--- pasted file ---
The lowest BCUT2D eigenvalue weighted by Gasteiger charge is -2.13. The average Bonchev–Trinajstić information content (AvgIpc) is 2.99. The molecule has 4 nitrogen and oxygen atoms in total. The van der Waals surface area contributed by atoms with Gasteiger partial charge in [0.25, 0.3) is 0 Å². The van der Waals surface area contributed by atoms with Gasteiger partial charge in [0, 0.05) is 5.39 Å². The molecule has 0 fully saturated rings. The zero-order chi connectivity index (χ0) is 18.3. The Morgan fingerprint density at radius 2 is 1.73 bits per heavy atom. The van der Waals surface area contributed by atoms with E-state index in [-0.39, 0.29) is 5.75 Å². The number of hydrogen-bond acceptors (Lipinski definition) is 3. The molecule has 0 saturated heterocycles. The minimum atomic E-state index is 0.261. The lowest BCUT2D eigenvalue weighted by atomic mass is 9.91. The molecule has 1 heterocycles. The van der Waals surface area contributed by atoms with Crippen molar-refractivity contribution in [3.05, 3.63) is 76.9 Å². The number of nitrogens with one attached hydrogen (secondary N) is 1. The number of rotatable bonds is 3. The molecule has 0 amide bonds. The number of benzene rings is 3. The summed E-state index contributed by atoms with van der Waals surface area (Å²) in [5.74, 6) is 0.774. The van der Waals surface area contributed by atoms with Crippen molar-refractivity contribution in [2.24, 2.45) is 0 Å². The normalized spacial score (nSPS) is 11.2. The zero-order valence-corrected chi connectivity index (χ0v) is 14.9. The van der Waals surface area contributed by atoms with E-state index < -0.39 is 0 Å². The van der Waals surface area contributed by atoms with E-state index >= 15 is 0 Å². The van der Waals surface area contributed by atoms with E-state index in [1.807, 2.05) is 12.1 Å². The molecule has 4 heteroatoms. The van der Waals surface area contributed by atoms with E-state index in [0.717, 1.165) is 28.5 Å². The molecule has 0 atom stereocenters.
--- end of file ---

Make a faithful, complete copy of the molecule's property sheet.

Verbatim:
The lowest BCUT2D eigenvalue weighted by Gasteiger charge is -2.13. The average Bonchev–Trinajstić information content (AvgIpc) is 2.99. The molecule has 4 nitrogen and oxygen atoms in total. The van der Waals surface area contributed by atoms with Gasteiger partial charge in [0.25, 0.3) is 0 Å². The van der Waals surface area contributed by atoms with Gasteiger partial charge in [0, 0.05) is 5.39 Å². The molecule has 0 fully saturated rings. The zero-order chi connectivity index (χ0) is 18.3. The Morgan fingerprint density at radius 2 is 1.73 bits per heavy atom. The van der Waals surface area contributed by atoms with E-state index in [-0.39, 0.29) is 5.75 Å². The number of hydrogen-bond acceptors (Lipinski definition) is 3. The molecule has 0 saturated heterocycles. The minimum atomic E-state index is 0.261. The lowest BCUT2D eigenvalue weighted by atomic mass is 9.91. The molecule has 1 heterocycles. The van der Waals surface area contributed by atoms with Crippen molar-refractivity contribution in [3.05, 3.63) is 76.9 Å². The number of nitrogens with one attached hydrogen (secondary N) is 1. The number of rotatable bonds is 3. The molecule has 0 amide bonds. The number of benzene rings is 3. The summed E-state index contributed by atoms with van der Waals surface area (Å²) in [5.74, 6) is 0.774. The van der Waals surface area contributed by atoms with Crippen molar-refractivity contribution in [2.24, 2.45) is 0 Å². The normalized spacial score (nSPS) is 11.2. The zero-order valence-corrected chi connectivity index (χ0v) is 14.9. The van der Waals surface area contributed by atoms with E-state index < -0.39 is 0 Å². The van der Waals surface area contributed by atoms with E-state index >= 15 is 0 Å². The van der Waals surface area contributed by atoms with E-state index in [1.807, 2.05) is 12.1 Å². The molecule has 4 heteroatoms. The van der Waals surface area contributed by atoms with E-state index in [0.717, 1.165) is 28.5 Å². The molecule has 0 atom stereocenters.